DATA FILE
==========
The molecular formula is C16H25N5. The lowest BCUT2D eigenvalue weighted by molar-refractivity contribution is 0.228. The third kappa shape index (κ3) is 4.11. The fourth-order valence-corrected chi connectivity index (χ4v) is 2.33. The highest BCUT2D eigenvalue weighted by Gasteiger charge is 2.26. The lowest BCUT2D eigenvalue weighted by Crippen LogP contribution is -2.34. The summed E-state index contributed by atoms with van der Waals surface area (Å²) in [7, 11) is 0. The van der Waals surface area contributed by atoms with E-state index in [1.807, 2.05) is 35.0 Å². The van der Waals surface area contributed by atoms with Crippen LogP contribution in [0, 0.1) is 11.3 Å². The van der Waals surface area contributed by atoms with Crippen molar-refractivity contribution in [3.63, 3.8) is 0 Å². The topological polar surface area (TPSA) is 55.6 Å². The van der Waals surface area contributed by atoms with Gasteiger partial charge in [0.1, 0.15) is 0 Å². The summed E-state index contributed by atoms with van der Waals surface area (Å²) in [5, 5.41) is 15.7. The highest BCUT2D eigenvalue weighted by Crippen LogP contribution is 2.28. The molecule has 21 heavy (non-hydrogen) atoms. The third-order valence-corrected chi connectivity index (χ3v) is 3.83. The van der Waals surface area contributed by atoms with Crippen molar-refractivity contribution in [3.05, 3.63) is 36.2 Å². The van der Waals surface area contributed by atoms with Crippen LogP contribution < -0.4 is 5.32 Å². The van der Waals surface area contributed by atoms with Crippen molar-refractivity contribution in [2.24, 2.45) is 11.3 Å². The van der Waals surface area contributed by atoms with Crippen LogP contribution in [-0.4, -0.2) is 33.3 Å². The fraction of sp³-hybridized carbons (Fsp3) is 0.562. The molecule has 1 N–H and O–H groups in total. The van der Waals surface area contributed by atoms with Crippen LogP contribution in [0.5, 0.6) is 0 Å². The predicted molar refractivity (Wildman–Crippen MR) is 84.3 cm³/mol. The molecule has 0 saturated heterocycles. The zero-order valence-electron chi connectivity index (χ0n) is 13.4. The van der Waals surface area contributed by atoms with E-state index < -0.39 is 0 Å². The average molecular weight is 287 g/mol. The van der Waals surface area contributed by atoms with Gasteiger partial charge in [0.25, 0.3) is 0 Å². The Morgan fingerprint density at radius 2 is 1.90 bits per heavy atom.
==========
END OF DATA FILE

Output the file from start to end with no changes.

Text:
The molecular formula is C16H25N5. The lowest BCUT2D eigenvalue weighted by molar-refractivity contribution is 0.228. The third kappa shape index (κ3) is 4.11. The fourth-order valence-corrected chi connectivity index (χ4v) is 2.33. The highest BCUT2D eigenvalue weighted by Gasteiger charge is 2.26. The lowest BCUT2D eigenvalue weighted by Crippen LogP contribution is -2.34. The summed E-state index contributed by atoms with van der Waals surface area (Å²) in [7, 11) is 0. The van der Waals surface area contributed by atoms with E-state index in [1.807, 2.05) is 35.0 Å². The van der Waals surface area contributed by atoms with Crippen LogP contribution in [0, 0.1) is 11.3 Å². The van der Waals surface area contributed by atoms with Crippen molar-refractivity contribution in [3.63, 3.8) is 0 Å². The topological polar surface area (TPSA) is 55.6 Å². The van der Waals surface area contributed by atoms with Gasteiger partial charge in [0.1, 0.15) is 0 Å². The summed E-state index contributed by atoms with van der Waals surface area (Å²) in [5, 5.41) is 15.7. The highest BCUT2D eigenvalue weighted by Crippen LogP contribution is 2.28. The molecule has 21 heavy (non-hydrogen) atoms. The third-order valence-corrected chi connectivity index (χ3v) is 3.83. The van der Waals surface area contributed by atoms with Crippen molar-refractivity contribution in [3.05, 3.63) is 36.2 Å². The van der Waals surface area contributed by atoms with Crippen LogP contribution < -0.4 is 5.32 Å². The van der Waals surface area contributed by atoms with Crippen molar-refractivity contribution in [2.24, 2.45) is 11.3 Å². The van der Waals surface area contributed by atoms with Crippen LogP contribution in [-0.4, -0.2) is 33.3 Å². The fraction of sp³-hybridized carbons (Fsp3) is 0.562. The molecule has 1 N–H and O–H groups in total. The van der Waals surface area contributed by atoms with Crippen LogP contribution in [0.5, 0.6) is 0 Å². The predicted molar refractivity (Wildman–Crippen MR) is 84.3 cm³/mol. The molecule has 0 saturated heterocycles. The zero-order valence-electron chi connectivity index (χ0n) is 13.4. The van der Waals surface area contributed by atoms with E-state index < -0.39 is 0 Å². The average molecular weight is 287 g/mol. The van der Waals surface area contributed by atoms with Gasteiger partial charge in [0.25, 0.3) is 0 Å². The Morgan fingerprint density at radius 2 is 1.90 bits per heavy atom.